Flow and Learning in Games
In the field of serious games (SG), there is a clear need for supporting pedagogical authors with methodologies and tools that can support them in providing effective learning experiences. Games offer the potential to put players into a flow state, which it is argued leads to optimal performance. As pedagogical authors are not game designers who can create flow states, this project investigates how to create an automated flow experience in games and its contribution to learning.
There were two main objectives in this project: 1) to identify the subjective flow experience and its relation with learning, and 2) to automatically identify the flow experience from physiological signals in order to enable adaptation. A game prototype for learning was created with and without an adaptive tutor system and subsequently assessed in terms of flow and learning.
We found that the two game prototypes have significantly different flow in which, surprisingly, the one with the tutor has higher flow. Furthermore, we found flow improves the perceived performance, but not the actual performance.In addition we found that flow can be distinguished from boredom and frustration using a 1-s window of brainwave signals at a moderate level. This implies the possibility of real time inferencing of the player state in a consumer context and real time difficulty adaptation.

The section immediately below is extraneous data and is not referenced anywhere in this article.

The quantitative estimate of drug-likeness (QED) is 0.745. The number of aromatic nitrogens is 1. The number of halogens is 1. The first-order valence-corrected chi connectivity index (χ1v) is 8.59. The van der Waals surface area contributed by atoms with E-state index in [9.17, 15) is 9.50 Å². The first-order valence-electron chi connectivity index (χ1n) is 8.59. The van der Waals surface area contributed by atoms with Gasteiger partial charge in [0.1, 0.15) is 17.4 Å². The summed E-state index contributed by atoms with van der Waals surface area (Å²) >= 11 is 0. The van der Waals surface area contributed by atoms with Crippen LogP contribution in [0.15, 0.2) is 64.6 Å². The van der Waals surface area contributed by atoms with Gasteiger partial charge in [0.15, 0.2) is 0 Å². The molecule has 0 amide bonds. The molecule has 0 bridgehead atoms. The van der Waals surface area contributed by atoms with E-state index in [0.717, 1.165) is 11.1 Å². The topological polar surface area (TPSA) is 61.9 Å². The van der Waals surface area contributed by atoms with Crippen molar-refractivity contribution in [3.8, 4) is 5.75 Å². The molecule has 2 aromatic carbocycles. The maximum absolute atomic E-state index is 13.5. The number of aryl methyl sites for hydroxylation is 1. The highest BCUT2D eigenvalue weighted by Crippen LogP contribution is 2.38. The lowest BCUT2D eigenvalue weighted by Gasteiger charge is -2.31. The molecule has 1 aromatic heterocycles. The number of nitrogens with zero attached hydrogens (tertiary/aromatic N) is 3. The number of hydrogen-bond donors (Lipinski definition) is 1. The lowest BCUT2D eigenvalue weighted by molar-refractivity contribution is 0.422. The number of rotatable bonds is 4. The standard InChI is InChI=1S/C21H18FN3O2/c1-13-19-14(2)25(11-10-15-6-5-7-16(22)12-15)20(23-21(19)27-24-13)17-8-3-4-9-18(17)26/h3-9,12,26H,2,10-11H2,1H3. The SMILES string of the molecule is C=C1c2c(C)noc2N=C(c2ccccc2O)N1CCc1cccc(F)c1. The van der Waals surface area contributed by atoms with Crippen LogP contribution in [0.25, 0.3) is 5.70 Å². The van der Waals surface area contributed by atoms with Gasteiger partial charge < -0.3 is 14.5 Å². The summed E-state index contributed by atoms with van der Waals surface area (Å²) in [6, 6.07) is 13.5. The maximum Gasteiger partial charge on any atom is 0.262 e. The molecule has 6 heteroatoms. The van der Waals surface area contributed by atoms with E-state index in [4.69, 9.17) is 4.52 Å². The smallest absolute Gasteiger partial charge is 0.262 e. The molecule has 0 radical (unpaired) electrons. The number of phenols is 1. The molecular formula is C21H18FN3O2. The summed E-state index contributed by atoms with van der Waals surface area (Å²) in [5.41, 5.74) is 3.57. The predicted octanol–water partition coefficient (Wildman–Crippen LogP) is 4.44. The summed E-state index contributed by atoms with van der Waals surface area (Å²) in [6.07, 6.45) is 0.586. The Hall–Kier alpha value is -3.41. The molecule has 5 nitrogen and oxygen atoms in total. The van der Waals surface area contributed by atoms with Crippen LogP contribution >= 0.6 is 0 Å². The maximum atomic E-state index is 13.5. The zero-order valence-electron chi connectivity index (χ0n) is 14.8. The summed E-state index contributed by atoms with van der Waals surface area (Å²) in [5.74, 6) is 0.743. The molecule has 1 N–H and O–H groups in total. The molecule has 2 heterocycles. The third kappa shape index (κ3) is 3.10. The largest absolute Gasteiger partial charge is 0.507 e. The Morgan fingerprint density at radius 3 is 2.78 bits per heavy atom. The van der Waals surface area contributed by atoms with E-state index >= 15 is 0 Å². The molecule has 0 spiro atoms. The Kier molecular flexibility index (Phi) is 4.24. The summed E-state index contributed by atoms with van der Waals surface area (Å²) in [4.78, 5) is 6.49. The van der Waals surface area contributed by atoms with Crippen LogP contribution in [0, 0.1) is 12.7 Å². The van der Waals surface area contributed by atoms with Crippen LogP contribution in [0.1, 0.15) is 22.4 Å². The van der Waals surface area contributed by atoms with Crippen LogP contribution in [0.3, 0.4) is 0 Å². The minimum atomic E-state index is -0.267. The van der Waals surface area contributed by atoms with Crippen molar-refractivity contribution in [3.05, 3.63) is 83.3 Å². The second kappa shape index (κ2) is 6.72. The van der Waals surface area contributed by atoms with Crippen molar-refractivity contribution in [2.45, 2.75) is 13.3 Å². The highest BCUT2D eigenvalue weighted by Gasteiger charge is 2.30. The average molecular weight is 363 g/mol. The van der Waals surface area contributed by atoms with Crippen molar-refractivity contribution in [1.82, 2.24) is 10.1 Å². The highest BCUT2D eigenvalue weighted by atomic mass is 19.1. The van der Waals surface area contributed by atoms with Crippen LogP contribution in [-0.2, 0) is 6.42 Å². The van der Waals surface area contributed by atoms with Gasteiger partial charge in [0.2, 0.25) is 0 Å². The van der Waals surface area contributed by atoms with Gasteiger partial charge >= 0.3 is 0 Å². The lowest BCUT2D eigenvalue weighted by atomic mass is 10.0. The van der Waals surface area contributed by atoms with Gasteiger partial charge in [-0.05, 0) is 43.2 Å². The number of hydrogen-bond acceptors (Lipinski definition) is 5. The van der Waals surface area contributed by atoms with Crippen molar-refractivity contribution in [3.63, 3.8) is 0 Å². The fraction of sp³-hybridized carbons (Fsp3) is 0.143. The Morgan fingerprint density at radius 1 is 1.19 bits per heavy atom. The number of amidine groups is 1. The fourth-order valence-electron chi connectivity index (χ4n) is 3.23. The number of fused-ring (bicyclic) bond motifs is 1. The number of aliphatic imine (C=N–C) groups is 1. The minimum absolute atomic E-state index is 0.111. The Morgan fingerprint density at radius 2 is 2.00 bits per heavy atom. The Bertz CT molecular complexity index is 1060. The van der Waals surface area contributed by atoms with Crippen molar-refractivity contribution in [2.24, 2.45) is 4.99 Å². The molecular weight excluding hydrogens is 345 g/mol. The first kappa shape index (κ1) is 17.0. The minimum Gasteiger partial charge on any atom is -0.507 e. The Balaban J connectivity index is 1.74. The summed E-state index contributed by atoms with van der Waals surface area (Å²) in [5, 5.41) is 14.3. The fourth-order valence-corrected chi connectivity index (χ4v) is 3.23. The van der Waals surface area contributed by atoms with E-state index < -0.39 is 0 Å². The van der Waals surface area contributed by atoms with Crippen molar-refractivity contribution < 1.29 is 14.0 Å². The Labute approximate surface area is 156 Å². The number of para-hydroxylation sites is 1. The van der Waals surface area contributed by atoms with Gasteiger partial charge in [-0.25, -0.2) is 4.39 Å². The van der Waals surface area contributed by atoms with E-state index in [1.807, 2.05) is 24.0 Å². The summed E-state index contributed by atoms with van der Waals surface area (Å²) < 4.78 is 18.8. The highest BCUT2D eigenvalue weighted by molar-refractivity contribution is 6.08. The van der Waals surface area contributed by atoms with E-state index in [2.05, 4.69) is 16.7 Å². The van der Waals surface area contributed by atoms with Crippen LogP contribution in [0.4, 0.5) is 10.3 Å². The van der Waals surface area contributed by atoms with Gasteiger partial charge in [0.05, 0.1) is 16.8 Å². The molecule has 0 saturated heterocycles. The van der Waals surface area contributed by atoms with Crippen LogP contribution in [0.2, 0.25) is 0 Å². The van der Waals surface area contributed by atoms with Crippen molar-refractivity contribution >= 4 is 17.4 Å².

This research project is a collaborative effort between the University of Genoa (IT) and Eindhoven University of Technology, providing reference material for a future of service oriented serious game creation.
Erasmus Mundus Joint Doctorate (EMJD) in Interactive and Cognitive Environments (ICE)), which is funded via the Education, Audiovisual and Culture Executive Agency (EACEA) of the European Commission under EMJD ICE FPA nº 2010-0012.
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